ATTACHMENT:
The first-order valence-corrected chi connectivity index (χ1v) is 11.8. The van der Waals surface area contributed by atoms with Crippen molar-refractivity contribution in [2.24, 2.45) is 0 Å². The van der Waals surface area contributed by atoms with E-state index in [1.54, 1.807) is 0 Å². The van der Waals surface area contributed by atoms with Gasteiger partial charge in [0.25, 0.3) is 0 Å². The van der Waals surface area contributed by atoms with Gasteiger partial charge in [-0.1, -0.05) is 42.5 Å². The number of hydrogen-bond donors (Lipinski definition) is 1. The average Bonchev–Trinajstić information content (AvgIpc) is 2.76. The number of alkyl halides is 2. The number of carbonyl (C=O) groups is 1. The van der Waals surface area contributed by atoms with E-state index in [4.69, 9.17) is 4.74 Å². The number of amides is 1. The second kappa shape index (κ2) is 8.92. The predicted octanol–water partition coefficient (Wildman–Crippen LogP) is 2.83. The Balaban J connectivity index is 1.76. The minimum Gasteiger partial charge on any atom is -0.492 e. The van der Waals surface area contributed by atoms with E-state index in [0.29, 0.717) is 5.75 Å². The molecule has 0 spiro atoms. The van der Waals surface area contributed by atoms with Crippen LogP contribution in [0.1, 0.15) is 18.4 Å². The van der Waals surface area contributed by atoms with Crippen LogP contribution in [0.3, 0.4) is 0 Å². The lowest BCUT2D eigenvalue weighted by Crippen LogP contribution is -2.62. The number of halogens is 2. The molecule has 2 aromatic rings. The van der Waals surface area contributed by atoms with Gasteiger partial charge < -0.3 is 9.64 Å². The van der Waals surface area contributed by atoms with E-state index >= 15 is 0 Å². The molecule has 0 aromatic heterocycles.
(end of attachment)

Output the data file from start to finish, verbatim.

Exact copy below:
The first-order valence-corrected chi connectivity index (χ1v) is 11.8. The van der Waals surface area contributed by atoms with Crippen molar-refractivity contribution in [2.24, 2.45) is 0 Å². The van der Waals surface area contributed by atoms with E-state index in [1.54, 1.807) is 0 Å². The van der Waals surface area contributed by atoms with Gasteiger partial charge in [0.25, 0.3) is 0 Å². The van der Waals surface area contributed by atoms with Gasteiger partial charge in [-0.1, -0.05) is 42.5 Å². The number of hydrogen-bond donors (Lipinski definition) is 1. The average Bonchev–Trinajstić information content (AvgIpc) is 2.76. The number of alkyl halides is 2. The number of carbonyl (C=O) groups is 1. The van der Waals surface area contributed by atoms with E-state index in [4.69, 9.17) is 4.74 Å². The number of amides is 1. The second kappa shape index (κ2) is 8.92. The predicted octanol–water partition coefficient (Wildman–Crippen LogP) is 2.83. The Balaban J connectivity index is 1.76. The minimum Gasteiger partial charge on any atom is -0.492 e. The van der Waals surface area contributed by atoms with E-state index in [0.29, 0.717) is 5.75 Å². The molecule has 0 spiro atoms. The van der Waals surface area contributed by atoms with Crippen LogP contribution in [0.1, 0.15) is 18.4 Å². The van der Waals surface area contributed by atoms with Crippen LogP contribution in [0.3, 0.4) is 0 Å². The lowest BCUT2D eigenvalue weighted by Crippen LogP contribution is -2.62. The number of halogens is 2. The molecule has 2 aromatic rings. The van der Waals surface area contributed by atoms with Gasteiger partial charge < -0.3 is 9.64 Å². The van der Waals surface area contributed by atoms with E-state index >= 15 is 0 Å². The molecule has 0 aromatic heterocycles.